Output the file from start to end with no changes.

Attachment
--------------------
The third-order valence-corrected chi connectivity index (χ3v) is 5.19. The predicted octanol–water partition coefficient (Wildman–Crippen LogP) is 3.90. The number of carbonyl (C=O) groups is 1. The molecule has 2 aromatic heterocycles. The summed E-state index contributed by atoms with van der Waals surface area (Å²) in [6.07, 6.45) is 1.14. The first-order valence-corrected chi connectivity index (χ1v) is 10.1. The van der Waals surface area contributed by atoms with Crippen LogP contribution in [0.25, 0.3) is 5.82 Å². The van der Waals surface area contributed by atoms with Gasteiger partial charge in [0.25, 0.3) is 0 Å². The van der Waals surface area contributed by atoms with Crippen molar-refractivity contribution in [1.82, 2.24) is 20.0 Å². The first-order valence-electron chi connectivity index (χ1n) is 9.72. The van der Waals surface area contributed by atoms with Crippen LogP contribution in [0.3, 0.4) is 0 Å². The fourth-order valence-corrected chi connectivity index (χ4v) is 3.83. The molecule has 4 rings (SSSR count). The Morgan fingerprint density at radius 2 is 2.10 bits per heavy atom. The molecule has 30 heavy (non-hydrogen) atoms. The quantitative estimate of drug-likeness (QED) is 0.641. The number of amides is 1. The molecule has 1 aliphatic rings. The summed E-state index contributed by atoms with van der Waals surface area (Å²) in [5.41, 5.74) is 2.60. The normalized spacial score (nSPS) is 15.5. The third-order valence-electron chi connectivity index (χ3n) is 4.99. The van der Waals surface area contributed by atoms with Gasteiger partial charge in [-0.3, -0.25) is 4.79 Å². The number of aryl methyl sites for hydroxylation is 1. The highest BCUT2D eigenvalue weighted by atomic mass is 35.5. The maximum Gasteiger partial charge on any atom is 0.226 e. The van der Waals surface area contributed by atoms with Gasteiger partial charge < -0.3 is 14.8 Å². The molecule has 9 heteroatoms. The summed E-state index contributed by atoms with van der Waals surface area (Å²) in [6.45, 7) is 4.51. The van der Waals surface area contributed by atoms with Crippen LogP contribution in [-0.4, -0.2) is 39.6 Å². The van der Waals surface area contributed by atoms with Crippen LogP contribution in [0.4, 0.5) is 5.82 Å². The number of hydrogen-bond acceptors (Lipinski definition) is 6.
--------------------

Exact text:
The third-order valence-corrected chi connectivity index (χ3v) is 5.19. The predicted octanol–water partition coefficient (Wildman–Crippen LogP) is 3.90. The number of carbonyl (C=O) groups is 1. The molecule has 2 aromatic heterocycles. The summed E-state index contributed by atoms with van der Waals surface area (Å²) in [6.07, 6.45) is 1.14. The first-order valence-corrected chi connectivity index (χ1v) is 10.1. The van der Waals surface area contributed by atoms with Crippen LogP contribution in [0.25, 0.3) is 5.82 Å². The van der Waals surface area contributed by atoms with Gasteiger partial charge in [0.25, 0.3) is 0 Å². The van der Waals surface area contributed by atoms with Crippen molar-refractivity contribution in [1.82, 2.24) is 20.0 Å². The first-order valence-electron chi connectivity index (χ1n) is 9.72. The van der Waals surface area contributed by atoms with Crippen LogP contribution in [0.3, 0.4) is 0 Å². The fourth-order valence-corrected chi connectivity index (χ4v) is 3.83. The molecule has 4 rings (SSSR count). The Morgan fingerprint density at radius 2 is 2.10 bits per heavy atom. The molecule has 30 heavy (non-hydrogen) atoms. The quantitative estimate of drug-likeness (QED) is 0.641. The number of amides is 1. The molecule has 1 aliphatic rings. The summed E-state index contributed by atoms with van der Waals surface area (Å²) in [5.41, 5.74) is 2.60. The normalized spacial score (nSPS) is 15.5. The third-order valence-electron chi connectivity index (χ3n) is 4.99. The van der Waals surface area contributed by atoms with Gasteiger partial charge in [-0.3, -0.25) is 4.79 Å². The number of aryl methyl sites for hydroxylation is 1. The highest BCUT2D eigenvalue weighted by atomic mass is 35.5. The maximum Gasteiger partial charge on any atom is 0.226 e. The van der Waals surface area contributed by atoms with Gasteiger partial charge < -0.3 is 14.8 Å². The molecule has 9 heteroatoms. The summed E-state index contributed by atoms with van der Waals surface area (Å²) in [6.45, 7) is 4.51. The van der Waals surface area contributed by atoms with Crippen LogP contribution in [-0.4, -0.2) is 39.6 Å². The van der Waals surface area contributed by atoms with Crippen LogP contribution in [0.4, 0.5) is 5.82 Å². The number of hydrogen-bond acceptors (Lipinski definition) is 6.